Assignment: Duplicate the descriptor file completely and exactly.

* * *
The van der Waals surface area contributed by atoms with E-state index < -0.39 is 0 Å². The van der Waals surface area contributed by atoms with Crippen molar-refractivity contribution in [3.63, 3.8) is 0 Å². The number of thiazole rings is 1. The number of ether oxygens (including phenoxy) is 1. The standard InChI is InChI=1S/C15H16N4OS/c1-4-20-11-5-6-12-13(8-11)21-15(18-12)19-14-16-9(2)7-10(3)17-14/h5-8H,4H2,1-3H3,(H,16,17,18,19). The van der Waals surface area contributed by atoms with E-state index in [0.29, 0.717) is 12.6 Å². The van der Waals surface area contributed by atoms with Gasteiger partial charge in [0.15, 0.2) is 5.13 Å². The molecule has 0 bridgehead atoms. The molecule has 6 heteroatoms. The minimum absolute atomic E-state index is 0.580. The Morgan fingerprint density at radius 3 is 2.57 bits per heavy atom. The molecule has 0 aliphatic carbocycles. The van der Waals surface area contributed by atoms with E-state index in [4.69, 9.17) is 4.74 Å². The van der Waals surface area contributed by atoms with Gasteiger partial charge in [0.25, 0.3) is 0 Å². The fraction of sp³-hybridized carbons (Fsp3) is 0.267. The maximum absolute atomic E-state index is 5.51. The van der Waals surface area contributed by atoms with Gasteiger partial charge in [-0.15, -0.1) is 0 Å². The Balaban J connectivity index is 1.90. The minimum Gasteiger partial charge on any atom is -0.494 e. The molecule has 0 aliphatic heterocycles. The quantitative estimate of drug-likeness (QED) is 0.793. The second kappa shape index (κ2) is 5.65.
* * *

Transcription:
The van der Waals surface area contributed by atoms with E-state index < -0.39 is 0 Å². The van der Waals surface area contributed by atoms with Crippen molar-refractivity contribution in [3.63, 3.8) is 0 Å². The number of thiazole rings is 1. The number of ether oxygens (including phenoxy) is 1. The standard InChI is InChI=1S/C15H16N4OS/c1-4-20-11-5-6-12-13(8-11)21-15(18-12)19-14-16-9(2)7-10(3)17-14/h5-8H,4H2,1-3H3,(H,16,17,18,19). The van der Waals surface area contributed by atoms with E-state index in [0.29, 0.717) is 12.6 Å². The van der Waals surface area contributed by atoms with Gasteiger partial charge in [0.15, 0.2) is 5.13 Å². The molecule has 0 bridgehead atoms. The molecule has 6 heteroatoms. The minimum absolute atomic E-state index is 0.580. The Morgan fingerprint density at radius 3 is 2.57 bits per heavy atom. The molecule has 0 aliphatic carbocycles. The van der Waals surface area contributed by atoms with E-state index in [4.69, 9.17) is 4.74 Å². The van der Waals surface area contributed by atoms with Gasteiger partial charge in [0.25, 0.3) is 0 Å². The fraction of sp³-hybridized carbons (Fsp3) is 0.267. The maximum absolute atomic E-state index is 5.51. The van der Waals surface area contributed by atoms with Gasteiger partial charge in [-0.15, -0.1) is 0 Å². The Balaban J connectivity index is 1.90. The minimum Gasteiger partial charge on any atom is -0.494 e. The molecule has 0 aliphatic heterocycles. The quantitative estimate of drug-likeness (QED) is 0.793. The second kappa shape index (κ2) is 5.65.